by Liberty Stembridge, Health Columnist
Published in Health on 20th June, 2019
If you're on a health kick, it's easy to get overwhelmed by the amount of diet advice, and diet plans out there. One person says that carbs are bad for you, whilst the other says that their god's gift to mankind, and how are you supposed to know who's telling the truth.
We live in an age of pop science, fad diets and mis-informed nutrition advice, and it's important to know how to spot when something is a genuine way to improve your health, and when it's just a scam.
Fad diets in particular can be very dangerous, leading into bad habits such as yo-yo dieting, lack of proper nutrients or losing out on money for no reason. Here's how to spot them.
A classic sign of a fad diet is the promise of a quick and easy fix. The unfortunate truth of health and weight loss is that it takes time. You can't just go on a week-long diet and expect to wake up with glowing skin, having lost two stone and able to run a marathon.
Any good diet will acknowledge that it takes time and dedication to build up a habit of healthy eating. Remember that you're trying to build a healthy lifestyle, and not just find a quick fix to your problems.
Surprise, surprise, there is no secret strategy to health and wellbeing. Although there are many tiny details that nutritionists and wellness experts will argue about, most experts agree that a healthy lifestyle involves eating a balanced diet with plenty of fruit, veg and water, whilst cutting down on things like junk food and increasing exercise.
If a diet program is claiming that they have uncovered some secret that everyone is trying to keep hidden, then it's more than likely a fad.
Many fad diets are designed to try to get you to lose weight as fast as possible, without looking after your health or creating a long-term sustainable diet plan.
Although it varies from person to person, the average guideline for men and women is 2500 and 2000 calories a day respectively. If a diet is suggesting that you eat considerably less calories than this in a day, it's probably a fad diet.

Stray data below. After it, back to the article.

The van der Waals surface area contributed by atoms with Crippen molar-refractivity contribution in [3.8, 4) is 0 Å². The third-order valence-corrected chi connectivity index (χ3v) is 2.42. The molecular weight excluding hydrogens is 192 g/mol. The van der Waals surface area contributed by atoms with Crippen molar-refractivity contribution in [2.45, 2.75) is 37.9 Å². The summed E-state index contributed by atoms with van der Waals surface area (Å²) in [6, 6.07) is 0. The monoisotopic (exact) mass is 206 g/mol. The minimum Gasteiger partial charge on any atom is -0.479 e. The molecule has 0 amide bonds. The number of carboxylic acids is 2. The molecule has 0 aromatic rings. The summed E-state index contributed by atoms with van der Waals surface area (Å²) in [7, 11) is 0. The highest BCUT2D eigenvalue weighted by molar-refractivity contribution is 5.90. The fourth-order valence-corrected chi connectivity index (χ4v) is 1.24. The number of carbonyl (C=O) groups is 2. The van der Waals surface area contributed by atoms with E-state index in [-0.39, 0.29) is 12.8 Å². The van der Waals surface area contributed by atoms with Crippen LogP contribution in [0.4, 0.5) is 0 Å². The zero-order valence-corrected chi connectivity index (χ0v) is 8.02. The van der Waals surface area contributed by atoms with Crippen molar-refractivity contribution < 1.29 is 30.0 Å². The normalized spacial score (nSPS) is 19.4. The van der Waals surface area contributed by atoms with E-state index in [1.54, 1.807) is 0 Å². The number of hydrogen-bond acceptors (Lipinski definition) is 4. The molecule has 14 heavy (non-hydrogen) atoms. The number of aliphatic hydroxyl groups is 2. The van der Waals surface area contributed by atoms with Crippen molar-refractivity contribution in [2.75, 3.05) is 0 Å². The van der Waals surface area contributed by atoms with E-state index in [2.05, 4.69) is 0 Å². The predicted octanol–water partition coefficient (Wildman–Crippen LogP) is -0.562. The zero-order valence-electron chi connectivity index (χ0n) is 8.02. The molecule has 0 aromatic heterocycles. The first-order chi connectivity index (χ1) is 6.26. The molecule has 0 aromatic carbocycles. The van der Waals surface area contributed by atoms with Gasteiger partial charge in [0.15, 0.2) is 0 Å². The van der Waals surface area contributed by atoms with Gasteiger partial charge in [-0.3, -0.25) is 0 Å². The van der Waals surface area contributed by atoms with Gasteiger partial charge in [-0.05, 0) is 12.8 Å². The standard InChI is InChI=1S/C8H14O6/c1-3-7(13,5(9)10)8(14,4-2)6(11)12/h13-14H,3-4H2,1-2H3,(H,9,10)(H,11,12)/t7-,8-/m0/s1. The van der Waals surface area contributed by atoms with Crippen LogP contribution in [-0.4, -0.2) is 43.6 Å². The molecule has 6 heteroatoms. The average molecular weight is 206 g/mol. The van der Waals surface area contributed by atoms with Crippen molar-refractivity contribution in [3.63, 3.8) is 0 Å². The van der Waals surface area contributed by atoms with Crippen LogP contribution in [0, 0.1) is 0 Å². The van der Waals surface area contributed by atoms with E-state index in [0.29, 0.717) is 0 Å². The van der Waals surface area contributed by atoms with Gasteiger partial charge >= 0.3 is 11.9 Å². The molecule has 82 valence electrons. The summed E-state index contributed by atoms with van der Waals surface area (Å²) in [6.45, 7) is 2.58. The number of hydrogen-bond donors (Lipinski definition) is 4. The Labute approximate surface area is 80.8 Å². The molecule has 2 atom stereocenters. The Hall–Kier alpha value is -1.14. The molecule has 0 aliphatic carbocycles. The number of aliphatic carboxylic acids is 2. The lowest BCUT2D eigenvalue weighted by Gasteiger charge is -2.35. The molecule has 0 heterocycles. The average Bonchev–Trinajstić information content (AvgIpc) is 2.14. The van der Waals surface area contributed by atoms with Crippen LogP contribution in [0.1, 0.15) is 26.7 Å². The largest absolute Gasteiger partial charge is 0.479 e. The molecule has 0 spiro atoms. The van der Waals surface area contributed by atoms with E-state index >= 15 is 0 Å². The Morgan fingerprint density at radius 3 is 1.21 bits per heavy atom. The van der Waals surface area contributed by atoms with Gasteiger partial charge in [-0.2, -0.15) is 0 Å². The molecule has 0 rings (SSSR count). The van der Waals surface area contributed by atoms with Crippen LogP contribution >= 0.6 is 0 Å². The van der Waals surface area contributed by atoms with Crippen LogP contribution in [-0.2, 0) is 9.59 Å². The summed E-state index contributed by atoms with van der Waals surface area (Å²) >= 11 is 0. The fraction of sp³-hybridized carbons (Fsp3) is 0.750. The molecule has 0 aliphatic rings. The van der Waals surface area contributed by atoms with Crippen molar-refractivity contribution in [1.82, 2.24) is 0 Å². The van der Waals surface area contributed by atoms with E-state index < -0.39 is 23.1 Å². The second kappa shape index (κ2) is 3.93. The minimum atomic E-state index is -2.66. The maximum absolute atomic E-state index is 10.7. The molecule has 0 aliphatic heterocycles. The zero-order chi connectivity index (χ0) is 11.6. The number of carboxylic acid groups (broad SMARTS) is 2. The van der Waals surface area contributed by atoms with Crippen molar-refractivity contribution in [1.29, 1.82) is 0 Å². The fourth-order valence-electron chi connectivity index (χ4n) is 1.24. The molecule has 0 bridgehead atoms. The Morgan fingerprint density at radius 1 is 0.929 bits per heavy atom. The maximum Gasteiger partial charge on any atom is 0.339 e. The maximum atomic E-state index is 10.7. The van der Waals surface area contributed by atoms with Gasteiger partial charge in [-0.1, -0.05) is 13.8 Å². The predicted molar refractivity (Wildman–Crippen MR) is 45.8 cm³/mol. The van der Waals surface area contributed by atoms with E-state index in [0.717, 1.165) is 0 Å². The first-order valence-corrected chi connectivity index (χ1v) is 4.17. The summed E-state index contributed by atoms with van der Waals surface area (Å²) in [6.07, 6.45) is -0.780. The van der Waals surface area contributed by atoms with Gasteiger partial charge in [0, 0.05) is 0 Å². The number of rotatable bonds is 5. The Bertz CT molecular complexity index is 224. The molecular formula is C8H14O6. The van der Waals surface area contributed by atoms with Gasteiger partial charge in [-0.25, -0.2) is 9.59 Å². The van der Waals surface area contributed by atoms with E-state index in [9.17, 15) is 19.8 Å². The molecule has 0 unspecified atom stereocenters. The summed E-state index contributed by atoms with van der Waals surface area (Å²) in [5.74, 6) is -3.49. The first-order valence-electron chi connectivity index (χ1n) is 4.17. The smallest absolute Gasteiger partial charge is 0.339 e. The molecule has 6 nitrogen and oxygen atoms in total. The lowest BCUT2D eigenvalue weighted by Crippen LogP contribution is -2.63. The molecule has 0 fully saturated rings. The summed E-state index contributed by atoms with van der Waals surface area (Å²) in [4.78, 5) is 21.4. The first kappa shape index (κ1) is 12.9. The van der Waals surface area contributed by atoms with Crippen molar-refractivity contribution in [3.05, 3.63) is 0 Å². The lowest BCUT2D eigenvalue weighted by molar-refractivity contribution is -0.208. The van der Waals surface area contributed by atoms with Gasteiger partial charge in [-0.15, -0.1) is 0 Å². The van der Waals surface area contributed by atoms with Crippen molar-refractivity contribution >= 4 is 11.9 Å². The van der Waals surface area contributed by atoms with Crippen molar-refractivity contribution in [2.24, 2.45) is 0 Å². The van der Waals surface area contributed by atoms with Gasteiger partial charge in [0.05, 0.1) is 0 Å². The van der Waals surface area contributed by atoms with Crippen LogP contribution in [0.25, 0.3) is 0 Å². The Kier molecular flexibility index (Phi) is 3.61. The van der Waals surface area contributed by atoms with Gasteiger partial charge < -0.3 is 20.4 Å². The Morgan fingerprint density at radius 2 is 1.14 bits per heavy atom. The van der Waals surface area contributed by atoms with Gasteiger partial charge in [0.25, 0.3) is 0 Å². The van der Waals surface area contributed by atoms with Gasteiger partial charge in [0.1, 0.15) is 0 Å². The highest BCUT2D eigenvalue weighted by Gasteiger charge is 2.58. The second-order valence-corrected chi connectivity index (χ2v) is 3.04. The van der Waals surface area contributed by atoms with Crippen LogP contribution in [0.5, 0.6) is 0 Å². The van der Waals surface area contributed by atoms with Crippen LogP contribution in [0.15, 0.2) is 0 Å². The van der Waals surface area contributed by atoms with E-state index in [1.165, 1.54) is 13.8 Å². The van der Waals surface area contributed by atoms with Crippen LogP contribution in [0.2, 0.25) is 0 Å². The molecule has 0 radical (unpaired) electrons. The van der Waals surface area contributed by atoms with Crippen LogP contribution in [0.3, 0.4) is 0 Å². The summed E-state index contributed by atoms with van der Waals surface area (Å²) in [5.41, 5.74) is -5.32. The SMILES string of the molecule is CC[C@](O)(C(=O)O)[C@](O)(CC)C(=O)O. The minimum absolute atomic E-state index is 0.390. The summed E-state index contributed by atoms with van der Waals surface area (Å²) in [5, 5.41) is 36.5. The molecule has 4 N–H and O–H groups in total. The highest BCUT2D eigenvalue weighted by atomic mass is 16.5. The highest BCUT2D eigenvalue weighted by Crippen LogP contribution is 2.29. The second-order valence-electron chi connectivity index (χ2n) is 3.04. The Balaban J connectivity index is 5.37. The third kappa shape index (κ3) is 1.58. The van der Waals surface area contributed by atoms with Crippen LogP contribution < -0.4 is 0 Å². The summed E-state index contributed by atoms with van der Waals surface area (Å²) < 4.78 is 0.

Ultimately these diets may help you lose weight a little quicker, but you'll probably put it all back on within a week the minute you start eating normally again.
If you want to lose weight for good, or create a healthier lifestyle - you need to think in the long term. If a plan only lasts for a few weeks, or suggests that you can lose weight for good in a short amount of time, then it is almost definitely a fad.
The harsh truth of the matter is that you need a diet and lifestyle that is sustainable and works for you, and you're not necessarily going to be able to achieve all of your goals within a few weeks.
Many fad diets such as "the cabbage soup diet" for example, have little to no scientific backing, if they've even been looked into at all.
Unfortunately the diet and health industry can be a get-rich-quick scheme for some people, and they'll create unhealthy and unethical fad diets just to sell them to people under the pretense that they have been tested, when they haven't.
These diets may help you lose weight at first, but they are inevitably unhealthy and unsustainable.
Your diet should be a part of your overall lifestyle and wellbeing, and should be enjoyable and sustainable for you, rather than a restrictive and stressful part of your life.
A lot of fad diets put their main focus on losing weight, rather than creating a healthy lifestyle that works for you. So if you're looking for a new way to eat, or a diet plan to follow - keep this in mind.